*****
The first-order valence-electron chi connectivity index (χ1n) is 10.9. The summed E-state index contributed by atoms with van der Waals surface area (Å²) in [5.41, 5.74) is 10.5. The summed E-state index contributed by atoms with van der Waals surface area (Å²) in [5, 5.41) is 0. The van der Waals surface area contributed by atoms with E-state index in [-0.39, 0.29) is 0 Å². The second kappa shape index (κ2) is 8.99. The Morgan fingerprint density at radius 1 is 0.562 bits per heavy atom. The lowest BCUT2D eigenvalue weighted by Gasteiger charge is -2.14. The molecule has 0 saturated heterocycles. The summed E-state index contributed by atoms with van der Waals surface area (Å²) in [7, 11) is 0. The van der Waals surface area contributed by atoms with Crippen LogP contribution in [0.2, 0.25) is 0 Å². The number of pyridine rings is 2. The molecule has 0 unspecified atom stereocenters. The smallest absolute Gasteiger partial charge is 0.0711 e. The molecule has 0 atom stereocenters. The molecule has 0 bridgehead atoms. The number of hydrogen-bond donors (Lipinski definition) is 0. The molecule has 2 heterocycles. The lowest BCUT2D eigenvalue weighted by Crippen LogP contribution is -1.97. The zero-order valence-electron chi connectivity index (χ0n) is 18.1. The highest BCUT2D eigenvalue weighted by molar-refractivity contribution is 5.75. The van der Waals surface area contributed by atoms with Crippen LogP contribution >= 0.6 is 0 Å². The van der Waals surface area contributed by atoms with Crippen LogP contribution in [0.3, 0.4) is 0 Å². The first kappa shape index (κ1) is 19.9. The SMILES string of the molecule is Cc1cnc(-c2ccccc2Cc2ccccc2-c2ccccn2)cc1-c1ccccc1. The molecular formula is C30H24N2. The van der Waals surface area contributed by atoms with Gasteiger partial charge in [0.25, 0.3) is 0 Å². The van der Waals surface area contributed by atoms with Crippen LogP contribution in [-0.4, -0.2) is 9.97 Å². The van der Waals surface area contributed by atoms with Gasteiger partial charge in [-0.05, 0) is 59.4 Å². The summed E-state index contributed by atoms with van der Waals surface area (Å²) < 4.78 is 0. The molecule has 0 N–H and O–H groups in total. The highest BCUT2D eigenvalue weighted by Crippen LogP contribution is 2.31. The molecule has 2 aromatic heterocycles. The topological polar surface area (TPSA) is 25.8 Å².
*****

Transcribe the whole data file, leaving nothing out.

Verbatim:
The first-order valence-electron chi connectivity index (χ1n) is 10.9. The summed E-state index contributed by atoms with van der Waals surface area (Å²) in [5.41, 5.74) is 10.5. The summed E-state index contributed by atoms with van der Waals surface area (Å²) in [5, 5.41) is 0. The van der Waals surface area contributed by atoms with E-state index in [-0.39, 0.29) is 0 Å². The second kappa shape index (κ2) is 8.99. The Morgan fingerprint density at radius 1 is 0.562 bits per heavy atom. The lowest BCUT2D eigenvalue weighted by Gasteiger charge is -2.14. The molecule has 0 saturated heterocycles. The summed E-state index contributed by atoms with van der Waals surface area (Å²) in [7, 11) is 0. The van der Waals surface area contributed by atoms with Crippen LogP contribution in [0.2, 0.25) is 0 Å². The number of pyridine rings is 2. The molecule has 0 unspecified atom stereocenters. The smallest absolute Gasteiger partial charge is 0.0711 e. The molecule has 0 atom stereocenters. The molecule has 0 bridgehead atoms. The number of hydrogen-bond donors (Lipinski definition) is 0. The molecule has 2 heterocycles. The lowest BCUT2D eigenvalue weighted by Crippen LogP contribution is -1.97. The zero-order valence-electron chi connectivity index (χ0n) is 18.1. The highest BCUT2D eigenvalue weighted by molar-refractivity contribution is 5.75. The van der Waals surface area contributed by atoms with Crippen LogP contribution >= 0.6 is 0 Å². The van der Waals surface area contributed by atoms with Crippen LogP contribution in [0.3, 0.4) is 0 Å². The first kappa shape index (κ1) is 19.9. The SMILES string of the molecule is Cc1cnc(-c2ccccc2Cc2ccccc2-c2ccccn2)cc1-c1ccccc1. The molecular formula is C30H24N2. The van der Waals surface area contributed by atoms with Gasteiger partial charge in [0.25, 0.3) is 0 Å². The van der Waals surface area contributed by atoms with Crippen LogP contribution in [-0.4, -0.2) is 9.97 Å². The van der Waals surface area contributed by atoms with Gasteiger partial charge in [-0.05, 0) is 59.4 Å². The summed E-state index contributed by atoms with van der Waals surface area (Å²) < 4.78 is 0. The molecule has 0 N–H and O–H groups in total. The highest BCUT2D eigenvalue weighted by Crippen LogP contribution is 2.31. The molecule has 2 aromatic heterocycles. The topological polar surface area (TPSA) is 25.8 Å².